The Environment Court in Mombasa has awarded Sh1.3 billion damages to 3,000 residents of Owino Uhuru slum, who filed a Class Action Suit over lead poisoning.
On July 16, 2020 the Honorable Justice Anne Omollo delivered Judgement on petition no. 1 of 2016, the Owino Uhuru Class Action Suit, filed at the Land and Environment Court of Mombasa in 2016, seeking compensation for death, sickness and damages caused by emissions from a lead smelting factory.
This ruling means the two Cabinet Secretaries for Environment and Health, Nema, EPZ Ltd- Metal Refinery factory, the Export Processing Zone Authority and Penguin Paper and Book Company as the defendants have 90 days to pay the award. The court also ordered the government to clean up Owino Uhuru slum within four months’ failure to which a further Kes 700m is to be paid. The court in its ruling found environment and health ministries, together with NEMA lacking proper regulation in handling of lead residues. This came as it was found lead from used car batteries, emitting fumes containing lead and untreated acid water were released to the environment.
The ruling comes after years of grassroots legal advocacy work spearheaded by the Center for Justice Governance and Environmental Action (CJGEA), a grassroots environmental and human rights organization, who launched a legal challenge against the government and the smelting plan owners, accusing them of violating Kenyan environmental and human rights law and exposing the community to lead poisoning.
hbs congratulates CJGEA for this breakthrough and we see it as a great achievement in environment/climate litigation. As a political foundation, we see it as an inspiration to many other like-minded organizations and communities’ groups who are at the forefront of ensuring public participation of locals in environmental governance, for environmental law enforcement and for ensuring that companies and governments are answerable to communities.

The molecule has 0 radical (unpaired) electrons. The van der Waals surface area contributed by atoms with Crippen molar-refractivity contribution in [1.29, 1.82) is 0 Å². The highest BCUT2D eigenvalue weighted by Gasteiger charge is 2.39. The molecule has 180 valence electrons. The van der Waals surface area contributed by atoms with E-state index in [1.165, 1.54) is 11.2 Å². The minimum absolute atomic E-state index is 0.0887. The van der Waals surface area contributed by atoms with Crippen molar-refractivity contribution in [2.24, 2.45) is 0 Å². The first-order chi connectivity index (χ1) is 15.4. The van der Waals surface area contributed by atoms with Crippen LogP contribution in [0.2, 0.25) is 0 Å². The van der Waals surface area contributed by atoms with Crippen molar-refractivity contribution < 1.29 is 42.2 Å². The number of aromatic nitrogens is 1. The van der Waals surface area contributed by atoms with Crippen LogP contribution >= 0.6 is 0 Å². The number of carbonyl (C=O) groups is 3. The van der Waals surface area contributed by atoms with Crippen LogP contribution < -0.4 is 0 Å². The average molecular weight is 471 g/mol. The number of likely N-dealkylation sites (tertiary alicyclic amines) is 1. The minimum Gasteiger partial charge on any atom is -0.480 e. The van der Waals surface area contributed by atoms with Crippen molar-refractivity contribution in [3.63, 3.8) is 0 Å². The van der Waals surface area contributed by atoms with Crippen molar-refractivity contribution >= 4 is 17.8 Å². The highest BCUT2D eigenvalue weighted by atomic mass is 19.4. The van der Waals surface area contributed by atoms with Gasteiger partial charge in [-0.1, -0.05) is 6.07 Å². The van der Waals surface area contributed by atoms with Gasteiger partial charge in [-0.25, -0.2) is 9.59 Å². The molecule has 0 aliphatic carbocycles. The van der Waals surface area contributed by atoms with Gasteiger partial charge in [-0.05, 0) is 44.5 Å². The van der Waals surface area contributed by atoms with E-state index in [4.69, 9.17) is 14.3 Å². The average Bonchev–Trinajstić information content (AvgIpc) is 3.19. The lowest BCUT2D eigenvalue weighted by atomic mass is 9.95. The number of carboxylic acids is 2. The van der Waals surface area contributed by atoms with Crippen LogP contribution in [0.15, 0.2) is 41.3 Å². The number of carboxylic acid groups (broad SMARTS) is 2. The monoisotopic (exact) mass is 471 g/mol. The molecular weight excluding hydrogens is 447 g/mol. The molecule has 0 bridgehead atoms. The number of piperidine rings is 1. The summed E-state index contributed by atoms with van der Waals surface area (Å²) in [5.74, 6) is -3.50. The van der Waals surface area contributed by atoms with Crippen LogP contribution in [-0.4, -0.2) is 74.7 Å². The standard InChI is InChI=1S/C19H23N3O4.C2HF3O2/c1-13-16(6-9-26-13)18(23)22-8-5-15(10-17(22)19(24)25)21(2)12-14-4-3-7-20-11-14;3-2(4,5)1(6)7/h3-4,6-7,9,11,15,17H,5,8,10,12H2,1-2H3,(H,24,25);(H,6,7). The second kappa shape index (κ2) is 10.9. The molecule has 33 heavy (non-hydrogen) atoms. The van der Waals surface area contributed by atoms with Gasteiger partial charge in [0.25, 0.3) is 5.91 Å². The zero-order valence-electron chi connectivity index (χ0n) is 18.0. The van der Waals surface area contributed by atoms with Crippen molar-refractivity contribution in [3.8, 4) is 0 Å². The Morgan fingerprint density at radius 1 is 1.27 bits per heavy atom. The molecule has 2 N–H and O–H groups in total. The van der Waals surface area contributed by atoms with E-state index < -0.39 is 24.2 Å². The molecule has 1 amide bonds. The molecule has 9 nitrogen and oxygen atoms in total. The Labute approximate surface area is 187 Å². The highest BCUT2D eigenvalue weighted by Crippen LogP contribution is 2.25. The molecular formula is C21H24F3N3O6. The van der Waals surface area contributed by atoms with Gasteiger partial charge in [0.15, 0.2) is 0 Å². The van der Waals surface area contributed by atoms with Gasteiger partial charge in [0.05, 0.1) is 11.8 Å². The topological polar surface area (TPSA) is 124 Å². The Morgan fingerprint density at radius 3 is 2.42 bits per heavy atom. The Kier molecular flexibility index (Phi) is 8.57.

This ruling comes as a welcome win to environmental activism in Kenya after 2 past rulings in the last 2 years being in favor of the activists. In 2018 the high court sitting in Malindi ordered the Kenyan government to pay Kes 1.76b in compensation to 4,600 fisher folks in Lamu county affected by LAPSSET project, and in 2019 Kenya’s National Environment Tribunal (NET) made a landmark ruling that revoked the license granted to Amu Power Company Ltd by the National Environment Management Authority (NEMA) to construct a 1050MW coal plant in Lamu, a UNESCO World Heritage site.
For more information about this project please contact:
Tom Bicko Ooko,
Center for Justice Governance & Environmental Action,
P.O. Box 97379-80112, Mombasa - Kenya.